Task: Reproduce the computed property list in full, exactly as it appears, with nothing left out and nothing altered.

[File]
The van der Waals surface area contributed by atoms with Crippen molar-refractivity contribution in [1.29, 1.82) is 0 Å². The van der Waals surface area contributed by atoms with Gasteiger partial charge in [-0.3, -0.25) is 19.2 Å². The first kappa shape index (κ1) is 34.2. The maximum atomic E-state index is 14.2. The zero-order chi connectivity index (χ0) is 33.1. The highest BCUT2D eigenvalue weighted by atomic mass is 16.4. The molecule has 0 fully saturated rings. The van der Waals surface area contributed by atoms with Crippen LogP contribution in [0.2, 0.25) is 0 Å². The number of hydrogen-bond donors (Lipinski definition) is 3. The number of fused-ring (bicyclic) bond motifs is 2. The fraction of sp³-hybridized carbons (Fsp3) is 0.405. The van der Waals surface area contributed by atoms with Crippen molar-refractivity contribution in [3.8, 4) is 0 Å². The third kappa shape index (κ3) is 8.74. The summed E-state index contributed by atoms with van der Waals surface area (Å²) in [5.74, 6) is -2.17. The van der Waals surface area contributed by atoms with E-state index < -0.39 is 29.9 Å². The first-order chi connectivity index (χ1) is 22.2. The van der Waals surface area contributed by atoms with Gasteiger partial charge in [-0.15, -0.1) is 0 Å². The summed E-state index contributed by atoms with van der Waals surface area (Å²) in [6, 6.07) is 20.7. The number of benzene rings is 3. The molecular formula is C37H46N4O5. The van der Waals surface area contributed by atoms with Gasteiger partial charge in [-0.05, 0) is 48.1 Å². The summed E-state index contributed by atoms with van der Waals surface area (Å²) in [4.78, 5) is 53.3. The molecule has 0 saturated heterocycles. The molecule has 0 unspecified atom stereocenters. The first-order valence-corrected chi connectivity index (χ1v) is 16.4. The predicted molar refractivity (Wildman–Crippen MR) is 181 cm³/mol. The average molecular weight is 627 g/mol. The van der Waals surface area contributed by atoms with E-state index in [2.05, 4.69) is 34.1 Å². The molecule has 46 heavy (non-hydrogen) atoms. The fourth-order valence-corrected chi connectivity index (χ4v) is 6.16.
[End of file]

The van der Waals surface area contributed by atoms with Crippen molar-refractivity contribution in [1.29, 1.82) is 0 Å². The van der Waals surface area contributed by atoms with Gasteiger partial charge in [-0.3, -0.25) is 19.2 Å². The first kappa shape index (κ1) is 34.2. The maximum atomic E-state index is 14.2. The zero-order chi connectivity index (χ0) is 33.1. The highest BCUT2D eigenvalue weighted by atomic mass is 16.4. The molecule has 0 fully saturated rings. The van der Waals surface area contributed by atoms with Crippen LogP contribution in [0.2, 0.25) is 0 Å². The number of hydrogen-bond donors (Lipinski definition) is 3. The number of fused-ring (bicyclic) bond motifs is 2. The fraction of sp³-hybridized carbons (Fsp3) is 0.405. The van der Waals surface area contributed by atoms with Crippen molar-refractivity contribution in [3.8, 4) is 0 Å². The third kappa shape index (κ3) is 8.74. The summed E-state index contributed by atoms with van der Waals surface area (Å²) in [5.74, 6) is -2.17. The van der Waals surface area contributed by atoms with E-state index < -0.39 is 29.9 Å². The first-order chi connectivity index (χ1) is 22.2. The van der Waals surface area contributed by atoms with Gasteiger partial charge in [-0.15, -0.1) is 0 Å². The summed E-state index contributed by atoms with van der Waals surface area (Å²) in [6, 6.07) is 20.7. The number of benzene rings is 3. The molecular formula is C37H46N4O5. The van der Waals surface area contributed by atoms with Gasteiger partial charge in [-0.05, 0) is 48.1 Å². The summed E-state index contributed by atoms with van der Waals surface area (Å²) in [4.78, 5) is 53.3. The molecule has 0 saturated heterocycles. The molecule has 0 unspecified atom stereocenters. The first-order valence-corrected chi connectivity index (χ1v) is 16.4. The predicted molar refractivity (Wildman–Crippen MR) is 181 cm³/mol. The average molecular weight is 627 g/mol. The van der Waals surface area contributed by atoms with E-state index in [2.05, 4.69) is 34.1 Å². The molecule has 46 heavy (non-hydrogen) atoms. The fourth-order valence-corrected chi connectivity index (χ4v) is 6.16.